Having received orders to report to General Lee, I joined him in December, a few days after he had assumed command of the Department, and was assigned the duty of Chief of Artillery and Ordnance.
The most important points being now secured against immediate attack, the General proceeded to organize a system of seacoast defence different from that which had previously been adopted. He withdrew the troops and material from those works which had been established on the islands and salient points which he could not defend, to a strong interior line, where the effect of the Federal naval force would be neutralized. After a careful reconnoissance of the coast, he designated such points as he considered it necessary to fortify. The most important positions on this extensive line were Georgetown, Charleston, Pocotaligo, Coosawhatchie and Savannah. Coosawhatchie being central, could communicate with either Charleston or Savannah in two or three hours by railroad; so in case of an attack, they could support each other. The positions between Coosawhatchie and Savannah, and those between Charleston and Coosawhatchie, could be reinforced from the positions contiguous to them. There was thus a defensive relation throughout the entire line.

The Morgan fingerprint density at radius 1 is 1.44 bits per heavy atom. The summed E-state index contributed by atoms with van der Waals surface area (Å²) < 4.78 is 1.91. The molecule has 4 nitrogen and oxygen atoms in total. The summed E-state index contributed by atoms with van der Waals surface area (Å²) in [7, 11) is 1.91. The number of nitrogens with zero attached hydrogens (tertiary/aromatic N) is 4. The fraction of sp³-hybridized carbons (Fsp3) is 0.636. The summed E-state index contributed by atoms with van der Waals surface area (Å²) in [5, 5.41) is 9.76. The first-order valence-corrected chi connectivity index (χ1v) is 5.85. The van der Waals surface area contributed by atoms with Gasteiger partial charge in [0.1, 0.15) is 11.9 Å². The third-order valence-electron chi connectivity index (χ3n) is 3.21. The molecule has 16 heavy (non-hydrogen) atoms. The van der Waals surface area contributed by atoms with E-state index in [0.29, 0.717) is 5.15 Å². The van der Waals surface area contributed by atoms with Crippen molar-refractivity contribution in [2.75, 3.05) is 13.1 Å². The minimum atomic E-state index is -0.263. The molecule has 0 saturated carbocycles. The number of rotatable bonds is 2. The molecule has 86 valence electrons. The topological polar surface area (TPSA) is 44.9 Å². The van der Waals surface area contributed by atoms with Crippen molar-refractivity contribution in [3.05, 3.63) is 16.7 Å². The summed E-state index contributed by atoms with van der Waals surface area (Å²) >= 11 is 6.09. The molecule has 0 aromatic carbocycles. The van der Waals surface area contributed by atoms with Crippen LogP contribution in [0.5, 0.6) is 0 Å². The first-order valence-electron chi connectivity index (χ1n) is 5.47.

At this time there was a great want of guns suitable for seacoast defence. Those in use had been on the coast for more than thirty years, and were of too light a calibre to cope with the powerful ordnance that had been introduced into the Federal navy. It was, therefore, desirable to arm the batteries now constructed with heavy guns. The Ordnance Department being prepared to cast guns of the heaviest calibre, requisitions were made for eight and ten-inch columbiads for the batteries bearing on the channels that would be entered by gunboats. The heavy smooth bore guns were preferred to the rifle cannons for fixed batteries, as experiments had shown that the crushing effect of the solid round shot was more destructive than the small breach and deeper penetration of the rifle bolts. The difference of range was not important, as beyond a certain distance the aim could not be accurate. By the last of December many batteries had been completed, and other works were being rapidly constructed. When the new year of 1862 opened, there was a greater feeling of security among the people of South Carolina and Georgia than had been felt for several months.